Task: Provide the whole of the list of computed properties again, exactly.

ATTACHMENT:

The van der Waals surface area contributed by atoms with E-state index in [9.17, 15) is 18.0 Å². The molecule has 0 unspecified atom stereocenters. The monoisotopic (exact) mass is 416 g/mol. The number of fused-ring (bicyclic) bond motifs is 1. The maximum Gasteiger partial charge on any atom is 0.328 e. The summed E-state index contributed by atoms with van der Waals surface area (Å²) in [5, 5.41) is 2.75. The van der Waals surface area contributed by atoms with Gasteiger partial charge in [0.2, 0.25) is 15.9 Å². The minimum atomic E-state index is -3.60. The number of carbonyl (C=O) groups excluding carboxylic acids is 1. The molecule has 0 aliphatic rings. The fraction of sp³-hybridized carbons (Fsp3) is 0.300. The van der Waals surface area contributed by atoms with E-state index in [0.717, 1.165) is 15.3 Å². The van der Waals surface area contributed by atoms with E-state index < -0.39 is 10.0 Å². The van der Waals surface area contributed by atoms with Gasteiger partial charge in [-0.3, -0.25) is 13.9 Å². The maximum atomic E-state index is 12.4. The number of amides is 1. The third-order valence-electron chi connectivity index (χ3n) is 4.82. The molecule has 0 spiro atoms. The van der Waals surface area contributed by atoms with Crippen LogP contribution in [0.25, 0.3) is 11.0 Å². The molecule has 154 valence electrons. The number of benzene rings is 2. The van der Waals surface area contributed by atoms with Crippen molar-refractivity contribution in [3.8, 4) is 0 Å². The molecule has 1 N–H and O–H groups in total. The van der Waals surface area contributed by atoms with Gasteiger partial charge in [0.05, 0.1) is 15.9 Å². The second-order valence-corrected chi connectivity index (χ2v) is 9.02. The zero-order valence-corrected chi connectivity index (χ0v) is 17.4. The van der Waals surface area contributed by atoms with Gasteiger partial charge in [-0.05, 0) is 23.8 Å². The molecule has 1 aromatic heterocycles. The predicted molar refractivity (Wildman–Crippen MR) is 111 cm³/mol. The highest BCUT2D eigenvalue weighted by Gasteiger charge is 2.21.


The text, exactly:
The van der Waals surface area contributed by atoms with E-state index in [9.17, 15) is 18.0 Å². The molecule has 0 unspecified atom stereocenters. The monoisotopic (exact) mass is 416 g/mol. The number of fused-ring (bicyclic) bond motifs is 1. The maximum Gasteiger partial charge on any atom is 0.328 e. The summed E-state index contributed by atoms with van der Waals surface area (Å²) in [5, 5.41) is 2.75. The van der Waals surface area contributed by atoms with Gasteiger partial charge in [0.2, 0.25) is 15.9 Å². The minimum atomic E-state index is -3.60. The number of carbonyl (C=O) groups excluding carboxylic acids is 1. The molecule has 0 aliphatic rings. The fraction of sp³-hybridized carbons (Fsp3) is 0.300. The van der Waals surface area contributed by atoms with E-state index in [0.717, 1.165) is 15.3 Å². The van der Waals surface area contributed by atoms with E-state index < -0.39 is 10.0 Å². The van der Waals surface area contributed by atoms with Gasteiger partial charge in [-0.3, -0.25) is 13.9 Å². The maximum atomic E-state index is 12.4. The number of amides is 1. The third-order valence-electron chi connectivity index (χ3n) is 4.82. The molecule has 0 spiro atoms. The van der Waals surface area contributed by atoms with Crippen LogP contribution in [0.25, 0.3) is 11.0 Å². The molecule has 154 valence electrons. The number of benzene rings is 2. The van der Waals surface area contributed by atoms with Crippen molar-refractivity contribution in [3.8, 4) is 0 Å². The molecule has 1 N–H and O–H groups in total. The van der Waals surface area contributed by atoms with Gasteiger partial charge in [0.05, 0.1) is 15.9 Å². The second-order valence-corrected chi connectivity index (χ2v) is 9.02. The zero-order valence-corrected chi connectivity index (χ0v) is 17.4. The van der Waals surface area contributed by atoms with Gasteiger partial charge in [-0.05, 0) is 23.8 Å². The molecule has 1 aromatic heterocycles. The predicted molar refractivity (Wildman–Crippen MR) is 111 cm³/mol. The highest BCUT2D eigenvalue weighted by Gasteiger charge is 2.21.